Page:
Why aren’t NZ secondary schools
using virtual worlds, video games?
or are they … but just below the radar?
Ahead of the game … Christ’s College, one of New
Zealand’s oldest schools, is in Second Life.
Given the ever- burgeoning popularity of video games, Massively Multiplayer Online Role Playing Games (MMORPGs) and virtual worlds, or Multi User Virtual Environments (MUVEs) – they are all now mainstream – and the growing body of evidence attesting to their effectiveness as a teaching aid one wonders why more New Zealand secondary schools aren’t involved in Second Life’s Teen Grid or other virtual worlds.
There are a few involved or considering getting involved – mostly private schools and at least one, Christ’s College, Christchurch, through Skoolaborate– but one wonders whether New Zealand’s digital generation is being left behind the rest of the world. Or are those New Zealand schools using video games and MUVEs just keeping their heads below the parapet? I know a number of New Zealand teachers who are very competent in Second Life but none of them admit to teaching in virtual worlds.
New Zealand however, is not the only country whose digital generation might be missing the virtual education wave.
The South Koreans and Chinese definitely aren’t but a couple of recent blogs on the situation in US schools would suggest many there are, despite the increasing involvement of US tertiary institutions in virtual worlds.
US-based Dana Oshiro recently asked the question, “Shouldn’t Schools Have Embraced Second Life By Now?” in his blog ReadWriteWeb, and Washington-based lobbyist and virtual world’s blogger Max Burns (pictured left) asked a similar question in his Pixels and Policy blog .
The questions from both of them could easily be applied to New Zealand education where one often wonders whether the neo-Luddites still rule.
Oshiro wondering why, mainstream educators still don’t have the green light to teach in virtual worlds, said: “Many argue that video teleconferencing and instant messaging have replaced the need for virtual world interaction.” He then added though that neither of these offer the same “immersive” experience as a virtual world.
Max Burns, who has apparently been asking the question for some time, after noting that the University of Texas’ has used $US2.5 million in grants to partner with SecondLife to “road-test” education in virtual world and create a public resource of the resulting data, asked, “Why aren’t public schools everywhere doing this? It seems primed for inner-city schools where resources are strained and classrooms overflow with bored, disconnected students.
He then quoted a Tufts University report which demonstrated that kids from the digital generation learn best when they learn in the context of a game – in this case, Second Life and virtual worlds take advantage of this generation’s immersion in technology to teach and entertain.
He detailed the problem in the US of getting the greenlight to adoption as being bureacracy.
He said: ” It’s everywhere in the public school system, where the average state high school must deal with, in mostly this order: 1. in-house administrators; 2. district superintendent; 3. local school board; 4. city council; 5. local Board of Education; 6. State Department of Education; 7. Federal Department of Education.
In New Zealand, I could have added, that the problem is compounded by the fact that Telecom has appeared to have deliberately worked for competitive reasons against allowing the quick spread of high-speed, inexpensive Broadband across the country, especially into the provincial towns, although the Government currently might be moving to fill the vacuum the telco has created. But despite the trumpeting of Telcom and TelstraClear among others, New Zealanders outside the major centres by and large have no idea what Broadband is even though it is being promoted and they are paying for it. Their services are still often little better than dial-up – if better – being notoriously slow and unreliable at the times when most New Zealanders want to use the services, the evening.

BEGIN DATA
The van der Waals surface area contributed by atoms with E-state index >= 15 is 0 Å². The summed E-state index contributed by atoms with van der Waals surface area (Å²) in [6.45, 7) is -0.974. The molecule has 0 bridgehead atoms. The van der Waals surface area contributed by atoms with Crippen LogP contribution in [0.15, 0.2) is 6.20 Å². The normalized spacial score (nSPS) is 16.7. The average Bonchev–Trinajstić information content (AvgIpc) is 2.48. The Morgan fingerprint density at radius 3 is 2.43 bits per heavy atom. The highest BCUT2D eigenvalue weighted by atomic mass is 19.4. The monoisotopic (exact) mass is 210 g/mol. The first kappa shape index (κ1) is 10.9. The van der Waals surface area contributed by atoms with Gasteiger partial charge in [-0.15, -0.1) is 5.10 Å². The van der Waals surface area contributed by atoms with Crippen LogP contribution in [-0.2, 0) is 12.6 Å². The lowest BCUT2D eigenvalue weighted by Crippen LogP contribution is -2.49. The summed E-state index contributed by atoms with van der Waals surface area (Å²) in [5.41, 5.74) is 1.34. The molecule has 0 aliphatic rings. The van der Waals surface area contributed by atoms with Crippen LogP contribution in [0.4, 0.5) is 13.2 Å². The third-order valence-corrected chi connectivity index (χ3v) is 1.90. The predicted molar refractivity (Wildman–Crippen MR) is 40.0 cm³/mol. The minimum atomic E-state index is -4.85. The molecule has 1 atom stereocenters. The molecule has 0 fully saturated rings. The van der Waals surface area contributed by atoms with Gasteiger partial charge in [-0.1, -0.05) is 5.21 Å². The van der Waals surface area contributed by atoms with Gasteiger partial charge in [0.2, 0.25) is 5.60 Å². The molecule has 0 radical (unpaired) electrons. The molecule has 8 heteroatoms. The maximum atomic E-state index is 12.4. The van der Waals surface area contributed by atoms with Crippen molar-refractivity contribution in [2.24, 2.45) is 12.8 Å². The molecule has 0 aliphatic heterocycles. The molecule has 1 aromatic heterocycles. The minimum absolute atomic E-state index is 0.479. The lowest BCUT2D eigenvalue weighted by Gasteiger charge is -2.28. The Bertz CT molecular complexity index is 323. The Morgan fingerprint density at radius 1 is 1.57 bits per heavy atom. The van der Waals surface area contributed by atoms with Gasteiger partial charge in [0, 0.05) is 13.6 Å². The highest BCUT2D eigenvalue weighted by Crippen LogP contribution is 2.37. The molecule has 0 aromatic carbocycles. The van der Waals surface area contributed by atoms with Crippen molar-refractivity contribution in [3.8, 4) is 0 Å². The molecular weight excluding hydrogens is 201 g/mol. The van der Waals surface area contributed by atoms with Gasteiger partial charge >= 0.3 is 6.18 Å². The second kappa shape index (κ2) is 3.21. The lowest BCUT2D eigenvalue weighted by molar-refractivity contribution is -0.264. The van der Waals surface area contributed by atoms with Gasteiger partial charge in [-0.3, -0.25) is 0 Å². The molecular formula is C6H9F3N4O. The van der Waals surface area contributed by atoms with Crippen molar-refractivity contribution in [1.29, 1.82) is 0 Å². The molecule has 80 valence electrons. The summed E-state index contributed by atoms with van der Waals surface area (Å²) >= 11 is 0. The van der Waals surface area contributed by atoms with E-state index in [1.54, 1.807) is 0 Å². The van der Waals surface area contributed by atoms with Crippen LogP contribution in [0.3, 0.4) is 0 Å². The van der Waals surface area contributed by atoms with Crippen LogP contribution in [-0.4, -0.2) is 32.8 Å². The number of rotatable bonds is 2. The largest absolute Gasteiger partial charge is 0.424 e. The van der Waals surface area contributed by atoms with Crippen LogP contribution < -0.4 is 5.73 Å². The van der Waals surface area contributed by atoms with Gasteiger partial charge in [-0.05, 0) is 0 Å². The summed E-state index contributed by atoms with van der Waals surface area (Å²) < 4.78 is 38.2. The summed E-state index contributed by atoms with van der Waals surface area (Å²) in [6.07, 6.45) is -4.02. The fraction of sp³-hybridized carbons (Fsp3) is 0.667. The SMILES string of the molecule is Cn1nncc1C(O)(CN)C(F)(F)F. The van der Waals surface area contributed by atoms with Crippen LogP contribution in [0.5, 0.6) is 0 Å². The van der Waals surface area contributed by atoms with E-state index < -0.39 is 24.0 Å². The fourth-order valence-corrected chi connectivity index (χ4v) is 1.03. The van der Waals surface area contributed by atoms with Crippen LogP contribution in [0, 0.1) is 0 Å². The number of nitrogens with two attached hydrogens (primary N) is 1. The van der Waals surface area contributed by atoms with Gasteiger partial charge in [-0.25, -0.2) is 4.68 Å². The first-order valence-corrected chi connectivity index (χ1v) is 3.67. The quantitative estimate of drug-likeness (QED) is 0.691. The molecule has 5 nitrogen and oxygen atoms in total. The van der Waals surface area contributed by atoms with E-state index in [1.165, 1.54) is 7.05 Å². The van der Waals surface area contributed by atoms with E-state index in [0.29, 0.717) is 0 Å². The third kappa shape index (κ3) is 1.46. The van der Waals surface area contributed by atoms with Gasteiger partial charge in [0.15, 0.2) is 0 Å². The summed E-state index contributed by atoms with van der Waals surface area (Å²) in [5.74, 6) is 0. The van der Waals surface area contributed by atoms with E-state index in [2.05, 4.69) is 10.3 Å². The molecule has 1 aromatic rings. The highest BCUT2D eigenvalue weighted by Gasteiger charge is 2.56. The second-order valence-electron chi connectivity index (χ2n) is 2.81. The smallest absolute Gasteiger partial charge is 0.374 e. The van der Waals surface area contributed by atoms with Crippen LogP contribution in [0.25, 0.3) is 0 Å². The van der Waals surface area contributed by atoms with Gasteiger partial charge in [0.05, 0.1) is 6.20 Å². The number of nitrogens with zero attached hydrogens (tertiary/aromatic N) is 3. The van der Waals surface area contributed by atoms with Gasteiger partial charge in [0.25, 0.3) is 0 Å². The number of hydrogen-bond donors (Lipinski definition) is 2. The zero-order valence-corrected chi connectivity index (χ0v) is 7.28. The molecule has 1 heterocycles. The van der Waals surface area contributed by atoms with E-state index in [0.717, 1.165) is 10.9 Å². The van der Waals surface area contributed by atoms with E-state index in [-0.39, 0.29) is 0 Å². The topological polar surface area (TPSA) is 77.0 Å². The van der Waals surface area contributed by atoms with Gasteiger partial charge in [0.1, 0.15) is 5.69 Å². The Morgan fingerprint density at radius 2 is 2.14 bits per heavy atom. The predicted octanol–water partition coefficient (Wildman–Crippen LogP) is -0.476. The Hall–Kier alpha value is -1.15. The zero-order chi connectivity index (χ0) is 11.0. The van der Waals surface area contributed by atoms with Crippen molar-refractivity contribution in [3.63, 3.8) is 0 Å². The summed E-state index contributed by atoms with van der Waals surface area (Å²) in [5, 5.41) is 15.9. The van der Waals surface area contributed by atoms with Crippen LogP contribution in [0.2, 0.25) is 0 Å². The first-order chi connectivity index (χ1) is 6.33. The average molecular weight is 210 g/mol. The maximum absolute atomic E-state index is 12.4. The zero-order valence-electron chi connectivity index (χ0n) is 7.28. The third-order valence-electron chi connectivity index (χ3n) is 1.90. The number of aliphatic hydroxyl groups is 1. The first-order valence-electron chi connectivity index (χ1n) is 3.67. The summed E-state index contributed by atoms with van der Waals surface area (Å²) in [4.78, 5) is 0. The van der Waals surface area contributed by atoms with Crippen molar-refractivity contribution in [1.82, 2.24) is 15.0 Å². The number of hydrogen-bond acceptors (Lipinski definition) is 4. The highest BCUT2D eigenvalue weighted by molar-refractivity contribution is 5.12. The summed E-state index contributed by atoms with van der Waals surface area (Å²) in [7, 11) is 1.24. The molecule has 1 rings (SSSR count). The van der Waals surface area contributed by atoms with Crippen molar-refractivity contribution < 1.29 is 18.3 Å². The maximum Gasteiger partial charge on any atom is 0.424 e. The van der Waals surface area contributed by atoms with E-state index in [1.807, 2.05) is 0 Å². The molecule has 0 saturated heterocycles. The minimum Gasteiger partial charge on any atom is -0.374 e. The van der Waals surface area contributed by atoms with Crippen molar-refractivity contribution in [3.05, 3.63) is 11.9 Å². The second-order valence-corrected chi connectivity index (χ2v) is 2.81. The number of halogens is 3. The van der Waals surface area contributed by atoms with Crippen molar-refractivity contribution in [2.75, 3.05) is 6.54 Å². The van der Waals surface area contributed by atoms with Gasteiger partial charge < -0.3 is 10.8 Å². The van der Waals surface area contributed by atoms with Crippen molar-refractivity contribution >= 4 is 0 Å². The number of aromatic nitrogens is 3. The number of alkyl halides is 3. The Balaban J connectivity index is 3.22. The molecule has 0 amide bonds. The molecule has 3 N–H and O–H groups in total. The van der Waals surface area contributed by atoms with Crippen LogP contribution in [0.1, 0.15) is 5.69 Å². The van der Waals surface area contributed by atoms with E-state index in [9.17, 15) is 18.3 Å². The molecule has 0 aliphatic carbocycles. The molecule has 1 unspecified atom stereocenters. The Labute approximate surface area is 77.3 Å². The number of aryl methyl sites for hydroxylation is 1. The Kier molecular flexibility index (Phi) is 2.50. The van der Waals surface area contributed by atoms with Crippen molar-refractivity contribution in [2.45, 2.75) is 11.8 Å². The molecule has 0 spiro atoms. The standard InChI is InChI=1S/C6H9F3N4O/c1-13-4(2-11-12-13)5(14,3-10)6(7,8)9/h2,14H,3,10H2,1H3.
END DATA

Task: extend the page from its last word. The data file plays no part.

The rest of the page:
Christ’s College students … leading the way in New Zealand? (Christ’s College picture)
In the US, according to Max Burns, the education in secondary schools problem is being solved by establishing legal “virtual” Charter schools, for instance in Oregon. Charter Schools receive government funding but receive exemptions from the course requirements and bureaucracy of public schools. The only requirement? Show results.
“For those committed enough to buck the bureaucracy, the future of education is increasingly virtual,” Burns said.
In New Zealand and Australia it also is the private school sector that is apparently showing the way.
But if New Zealand is going to move down the path of virtual education too, New Zealand’s education authorities should be thinking about these questions now. The yshould be asking where are the virtual world qualified teachers going to come from? How do we train them? How do we immerse them so they become virtual education champions rather than negative real world whiners and neo-Luddites? Where are the future New Zealand virtual education designers and builders going to come from? How do we retrain the digital migrants or dinosaurs in the teaching profession to handle this new education generation, where in future just as much mainstream schooling will probably happen in a virtual world without boundaries as in the face-to-face classroom?
Or are we just going to bury our heads?
Filed under: Education, Education in Second Life, Education in virtual worlds, Second Life, Video Gaming, Virtual Worlds Tagged: | Charter Schools, Christ's college, Dana Oshiro, Max Burns, Pixels and Policy, ReadWriteWeb, Skoolaborate, Telecom, Telstraclear, Tufts University, University of Texas